Gandalf’s portion fares slightly better. It makes you wonder why Jackson didn’t choose instead to develop and fully fleshed out side story of Gandalf wandering off and trying to convince people problems are arising, leading into the ultimate “I told you so” moment of The Lord of the Rings. It’s like a laser compared to Thorin’s scattershot quest for the Arkenstone.
There’s a love triangle that doesn’t really need to be there. If we’d left it at a platonic state, we still would have gotten the impetus for the action it drives; then we’d have a one-way street of romance, which is much more dramatic. And there’s a setup for immense payoff that is actually part of the cliffhanger at the end, and we can only hope it does cash out nicely in the last film.
If you can ignore all that, though, there’s a lovely film here. The acting is just tremendous. Martin Freeman has a knack for imbuing nearly imperceptible bits of humanity into absolutely inconceivable situations. When he stoops ever so slightly as he tries to be silent, when he furrows his brow for only a moment as he considers his response, when he takes a knee in the worst place possible. They’re all choice bits that make it very obvious he’s the Bilbo we need for this exceedingly dire interpretation of an otherwise (relatively) cheery story.
Ian McKellen returns as Gandalf, and he owns it once again. The way he brings the most subtly aged pepper to his somehow perfectly understandable grumbling is ideal for a wizard that has a penchant for disappearing at the worst possible moment and reappearing at the best. And Benedict Cumberbatch as Smaug is kind of a revelation. His ability to command your attention with every syllable is incredible. And where do they find such elvish-looking people? Evangeline Lilly as Tauriel somehow surpasses Orlando Bloom as Legolas.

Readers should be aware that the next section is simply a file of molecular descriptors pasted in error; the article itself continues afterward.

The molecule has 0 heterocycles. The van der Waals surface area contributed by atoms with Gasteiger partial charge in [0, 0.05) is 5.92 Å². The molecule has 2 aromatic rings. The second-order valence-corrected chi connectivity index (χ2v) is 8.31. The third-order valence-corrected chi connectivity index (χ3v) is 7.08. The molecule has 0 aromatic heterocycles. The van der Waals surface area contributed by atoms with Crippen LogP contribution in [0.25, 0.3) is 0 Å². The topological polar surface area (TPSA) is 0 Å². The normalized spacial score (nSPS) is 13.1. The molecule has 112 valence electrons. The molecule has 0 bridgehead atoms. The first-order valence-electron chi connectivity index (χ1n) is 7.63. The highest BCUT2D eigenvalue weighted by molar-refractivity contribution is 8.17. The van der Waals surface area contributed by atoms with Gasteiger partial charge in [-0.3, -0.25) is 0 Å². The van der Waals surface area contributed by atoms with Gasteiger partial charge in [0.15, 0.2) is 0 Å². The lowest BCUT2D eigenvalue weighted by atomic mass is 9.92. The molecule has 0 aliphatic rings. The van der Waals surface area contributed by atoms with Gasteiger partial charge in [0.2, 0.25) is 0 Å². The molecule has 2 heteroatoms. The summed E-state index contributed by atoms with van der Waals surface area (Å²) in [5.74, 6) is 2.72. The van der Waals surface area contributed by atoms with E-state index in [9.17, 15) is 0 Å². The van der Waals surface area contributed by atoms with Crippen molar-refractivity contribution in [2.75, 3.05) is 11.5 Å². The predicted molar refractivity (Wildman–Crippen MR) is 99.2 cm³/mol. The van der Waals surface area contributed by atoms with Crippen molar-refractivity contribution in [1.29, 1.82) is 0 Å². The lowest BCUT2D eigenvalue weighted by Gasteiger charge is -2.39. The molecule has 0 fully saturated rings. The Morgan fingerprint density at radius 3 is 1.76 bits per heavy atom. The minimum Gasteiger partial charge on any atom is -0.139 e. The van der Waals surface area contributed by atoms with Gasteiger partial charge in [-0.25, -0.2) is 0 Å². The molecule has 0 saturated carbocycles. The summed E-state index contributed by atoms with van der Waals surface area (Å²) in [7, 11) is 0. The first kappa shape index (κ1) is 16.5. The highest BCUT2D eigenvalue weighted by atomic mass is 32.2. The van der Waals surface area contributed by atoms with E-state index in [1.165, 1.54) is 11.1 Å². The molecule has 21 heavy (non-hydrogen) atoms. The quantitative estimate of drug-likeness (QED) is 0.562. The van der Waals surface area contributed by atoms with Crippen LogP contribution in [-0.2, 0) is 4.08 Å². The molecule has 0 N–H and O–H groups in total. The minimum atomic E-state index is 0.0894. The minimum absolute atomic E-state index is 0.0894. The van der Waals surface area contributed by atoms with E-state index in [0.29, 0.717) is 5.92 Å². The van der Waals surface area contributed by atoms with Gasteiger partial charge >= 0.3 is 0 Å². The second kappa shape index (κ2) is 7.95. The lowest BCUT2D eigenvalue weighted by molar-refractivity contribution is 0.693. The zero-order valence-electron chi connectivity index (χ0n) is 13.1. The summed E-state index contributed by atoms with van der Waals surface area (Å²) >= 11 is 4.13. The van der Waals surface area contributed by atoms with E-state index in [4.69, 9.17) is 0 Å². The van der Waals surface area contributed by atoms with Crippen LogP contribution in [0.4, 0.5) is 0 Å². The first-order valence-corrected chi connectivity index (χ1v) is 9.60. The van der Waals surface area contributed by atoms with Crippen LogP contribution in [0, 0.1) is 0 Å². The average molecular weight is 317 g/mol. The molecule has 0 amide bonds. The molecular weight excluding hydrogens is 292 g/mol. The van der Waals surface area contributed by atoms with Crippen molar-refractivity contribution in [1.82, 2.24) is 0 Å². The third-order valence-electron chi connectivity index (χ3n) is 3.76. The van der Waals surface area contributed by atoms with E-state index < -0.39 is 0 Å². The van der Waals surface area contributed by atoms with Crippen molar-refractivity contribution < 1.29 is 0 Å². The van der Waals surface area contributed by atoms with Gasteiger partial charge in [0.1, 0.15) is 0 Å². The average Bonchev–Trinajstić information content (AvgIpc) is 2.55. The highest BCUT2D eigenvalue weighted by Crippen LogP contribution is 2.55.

And of course the film is just beautiful. Jackson has an eye for giving the proper references in the massive scope of a rolling hillside or craggy mountaintop. It does, however, highlight where his strengths are in directing action. All of the big battles are wonderful and easy to mentally track. Any close quarters encounters like in Lake-town are kind of rough. It’s hard to keep tabs on who is fighting who and the movement feels awfully slow and casual.
Which brings me to the high frame rate thing. You can, if you so choose, watch The Hobbit films at 48 frames per second, double the average film’s frame rate. A lot of people find this problematic, calling it the soap opera effect. Here’s the gist: as you increase the frame rate, the need for motion interpolation between frames is decreased. This means that movements look a lot crisper, reducing the layer of cognitive disbelief between real life and watching a screen.
Except many people like that layer. When you remove it, you also remove the visual impact many people associate with cinematic displays. The Desolation of Smaug cements my thoughts on the matter: high frame rates work for action sequences where the crystal clear representation makes keeping tabs on everything a lot easier (one of the reasons gamers like higher frame rates as well). But when it’s just closeup shots of people talking, the ability to discern where a fake nose and real skin begins and ends is unfortunate. It also makes quick cutaway reaction shots look strangely stilted.
But you still have a solid arc with fantastic actors and a still stellar score. As each good thing comes up and makes you want to pat the movie on its back, though, something raises its hand and pokes you in the eye. It’s a movie of little mistakes, but those small problems add up very quickly into a lonely mountain of regret. The Hobbit: The Desolation of Smaug is not a terrible film, but it could have been a lot better with some focused storytelling.
+ Martin Freeman, Benedict Cumberbatch, and Ian McKellen are three cherries atop a great acting sundae
+ Howard Shore’s score still pretty much owns
+ Jackson really knows how to direct large scale action
– Jackson has no idea how to direct small scale action
– The dwarves lead a sprawling story with random branches of no consequence
– Extended moments trivialize the implications of the dwarves and Bilbo’s actions
Final Score: 7 out of 10